A Dream About My Dad

I dream about my Dad pretty often. The day of his funeral the Louisiana sky opened and cried down so much rain that the next day I had to leave his graveside with him unburied because the ground was saturated with heaven’s sorrow. For a long time after that I kept dreaming about him at the funeral, how we would follow a hearse on winding roads through old cities and through the countryside but never arrive at the cemetery. Sometimes we would be following the casket on wheels, sometimes it outran us, but neither us nor Dad ever reached the cemetery. These dreams persisted until my brother assured me that we had indeed buried Dad. After that, slowly, I began to dream of him as I prefer to keep him in my memory, healthy and sharp. And smiling.

He came to me in this state a few nights ago. He walked up beside me and spoke into my ear, like he did whenever he wanted to tell me something he thought to be very important. Many times it was something simple enough for a child to understand, but profound enough to make an adult ponder it quietly for a week, not only being able to recall it years later, but to explain how it had influenced their life.

“Zane, don’t talk so much.”

He said it gently in a half whispered tone with his eyebrows raised in order to open his eyes wider as he peered over his glasses, his forehead wrinkling except for that one spot that looked like a dent. I used to focus on it when he was preaching, the fan above the pulpit chopping the light so it flashed like a beacon. He wasn’t angry at me. He wasn’t even reprimanding me for having talked to much in the past. He was telling me what he could about something up ahead of us as we walked. That’s all he said, “Zane, don’t talk so much.” Then he slipped back into the great cloud of witnesses. I kept walking.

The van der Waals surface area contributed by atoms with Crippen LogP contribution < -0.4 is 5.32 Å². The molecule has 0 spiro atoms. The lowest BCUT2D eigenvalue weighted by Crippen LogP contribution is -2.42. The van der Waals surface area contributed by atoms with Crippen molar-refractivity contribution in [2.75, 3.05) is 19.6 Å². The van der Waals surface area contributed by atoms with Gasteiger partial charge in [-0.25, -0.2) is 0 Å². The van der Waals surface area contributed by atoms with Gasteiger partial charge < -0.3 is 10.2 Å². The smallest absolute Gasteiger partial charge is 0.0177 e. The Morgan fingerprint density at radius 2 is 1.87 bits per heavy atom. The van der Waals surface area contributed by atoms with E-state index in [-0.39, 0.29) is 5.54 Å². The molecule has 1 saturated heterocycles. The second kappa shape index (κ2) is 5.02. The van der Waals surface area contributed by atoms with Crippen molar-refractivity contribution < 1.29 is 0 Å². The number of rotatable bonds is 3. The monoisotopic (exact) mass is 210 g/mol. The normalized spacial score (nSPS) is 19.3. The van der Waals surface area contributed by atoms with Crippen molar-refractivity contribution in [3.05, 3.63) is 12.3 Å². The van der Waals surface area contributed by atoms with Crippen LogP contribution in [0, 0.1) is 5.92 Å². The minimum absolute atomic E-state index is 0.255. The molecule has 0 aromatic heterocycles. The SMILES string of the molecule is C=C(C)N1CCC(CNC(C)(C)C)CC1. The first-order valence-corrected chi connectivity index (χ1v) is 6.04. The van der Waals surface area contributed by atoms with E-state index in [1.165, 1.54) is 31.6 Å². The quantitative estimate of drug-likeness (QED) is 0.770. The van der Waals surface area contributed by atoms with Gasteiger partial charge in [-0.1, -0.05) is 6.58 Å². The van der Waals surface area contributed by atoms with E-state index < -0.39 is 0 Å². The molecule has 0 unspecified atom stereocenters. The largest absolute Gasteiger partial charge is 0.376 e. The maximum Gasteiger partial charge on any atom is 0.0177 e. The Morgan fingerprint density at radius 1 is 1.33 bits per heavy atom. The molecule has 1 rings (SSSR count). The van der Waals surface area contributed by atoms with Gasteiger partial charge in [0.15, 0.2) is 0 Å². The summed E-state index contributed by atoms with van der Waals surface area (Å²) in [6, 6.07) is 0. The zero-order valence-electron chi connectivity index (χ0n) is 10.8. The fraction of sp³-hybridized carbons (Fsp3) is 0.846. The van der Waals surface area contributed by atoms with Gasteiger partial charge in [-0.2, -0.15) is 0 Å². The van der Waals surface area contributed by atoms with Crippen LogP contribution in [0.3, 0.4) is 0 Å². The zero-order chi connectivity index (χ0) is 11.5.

I’ve thought quite a bit about what he said. And what he used to say. And the scriptures he used to back it up.

“God gave you two ears, two eyes, and one mouth. You need to listen and watch twice as much as you talk.” He used to say. He also used to say “Shut up and listen.” It depended on his mood. I mean my attitude. He was right, most of the trouble I’ve gotten into over the years has been from talking too much. Or for talking at the wrong time.

A lot can be said about keeping your mouth shut. My pastor once preached for an hour and a half about “Letting Your Words Be Few.” I’ve also thought about some of the scriptures Dad used to reference when reminding me to hush. Here is a list (not exhaustive) of a few scriptures that deal directly with talking and talking to much.

Eccelesiastes 5:2 Be not rash with thy mouth, and let not thine heart be hasty to utter any thing before God: for God is in heaven, and thou upon earth: therefore let thy words be few. 3 For a dream cometh through the multitude of business; and a fool’s voice is known by multitude of words.

Proverbs 17:27 He that hath knowledge spareth his words: and a man of understanding is of an excellent spirit. 28 Even a fool, when he holdeth his peace, is counted wise: and he that shutteth his lips is esteemed a man of understanding.